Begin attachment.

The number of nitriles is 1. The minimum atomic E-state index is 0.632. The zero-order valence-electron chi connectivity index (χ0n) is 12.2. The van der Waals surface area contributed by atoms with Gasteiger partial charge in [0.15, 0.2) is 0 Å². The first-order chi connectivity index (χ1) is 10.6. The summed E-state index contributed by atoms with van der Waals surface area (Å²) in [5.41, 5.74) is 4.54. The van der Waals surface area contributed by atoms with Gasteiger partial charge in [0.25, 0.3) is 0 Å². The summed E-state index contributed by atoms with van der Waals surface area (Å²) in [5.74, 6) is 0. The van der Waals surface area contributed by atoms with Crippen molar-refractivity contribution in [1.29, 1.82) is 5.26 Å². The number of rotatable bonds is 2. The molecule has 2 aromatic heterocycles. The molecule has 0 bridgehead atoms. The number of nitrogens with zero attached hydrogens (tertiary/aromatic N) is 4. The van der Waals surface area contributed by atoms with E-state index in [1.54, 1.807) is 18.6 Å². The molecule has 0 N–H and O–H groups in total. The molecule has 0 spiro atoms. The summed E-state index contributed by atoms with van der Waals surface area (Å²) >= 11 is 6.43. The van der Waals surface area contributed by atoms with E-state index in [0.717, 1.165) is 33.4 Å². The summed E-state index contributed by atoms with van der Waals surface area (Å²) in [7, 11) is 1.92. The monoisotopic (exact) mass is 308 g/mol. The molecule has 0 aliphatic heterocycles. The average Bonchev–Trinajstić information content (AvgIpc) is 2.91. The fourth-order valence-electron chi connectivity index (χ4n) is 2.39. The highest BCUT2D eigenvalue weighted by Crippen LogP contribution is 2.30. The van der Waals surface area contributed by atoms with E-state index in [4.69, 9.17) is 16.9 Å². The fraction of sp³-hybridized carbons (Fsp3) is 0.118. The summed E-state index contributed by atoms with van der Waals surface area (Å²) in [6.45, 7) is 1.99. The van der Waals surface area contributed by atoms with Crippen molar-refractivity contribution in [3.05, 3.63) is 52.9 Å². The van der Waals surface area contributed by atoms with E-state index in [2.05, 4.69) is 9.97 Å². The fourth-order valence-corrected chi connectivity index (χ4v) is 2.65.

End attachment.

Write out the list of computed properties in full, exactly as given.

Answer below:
The number of nitriles is 1. The minimum atomic E-state index is 0.632. The zero-order valence-electron chi connectivity index (χ0n) is 12.2. The van der Waals surface area contributed by atoms with Gasteiger partial charge in [0.15, 0.2) is 0 Å². The first-order chi connectivity index (χ1) is 10.6. The summed E-state index contributed by atoms with van der Waals surface area (Å²) in [5.41, 5.74) is 4.54. The van der Waals surface area contributed by atoms with Gasteiger partial charge in [0.25, 0.3) is 0 Å². The summed E-state index contributed by atoms with van der Waals surface area (Å²) in [5.74, 6) is 0. The van der Waals surface area contributed by atoms with Crippen molar-refractivity contribution in [1.29, 1.82) is 5.26 Å². The number of rotatable bonds is 2. The molecule has 2 aromatic heterocycles. The molecule has 0 bridgehead atoms. The number of nitrogens with zero attached hydrogens (tertiary/aromatic N) is 4. The van der Waals surface area contributed by atoms with E-state index in [1.54, 1.807) is 18.6 Å². The molecule has 0 N–H and O–H groups in total. The molecule has 0 spiro atoms. The summed E-state index contributed by atoms with van der Waals surface area (Å²) >= 11 is 6.43. The van der Waals surface area contributed by atoms with E-state index in [0.717, 1.165) is 33.4 Å². The summed E-state index contributed by atoms with van der Waals surface area (Å²) in [7, 11) is 1.92. The monoisotopic (exact) mass is 308 g/mol. The molecule has 0 aliphatic heterocycles. The average Bonchev–Trinajstić information content (AvgIpc) is 2.91. The fourth-order valence-electron chi connectivity index (χ4n) is 2.39. The highest BCUT2D eigenvalue weighted by Crippen LogP contribution is 2.30. The van der Waals surface area contributed by atoms with E-state index in [4.69, 9.17) is 16.9 Å². The fraction of sp³-hybridized carbons (Fsp3) is 0.118. The summed E-state index contributed by atoms with van der Waals surface area (Å²) in [6.45, 7) is 1.99. The van der Waals surface area contributed by atoms with Crippen molar-refractivity contribution in [3.05, 3.63) is 52.9 Å². The van der Waals surface area contributed by atoms with E-state index in [2.05, 4.69) is 9.97 Å². The fourth-order valence-corrected chi connectivity index (χ4v) is 2.65.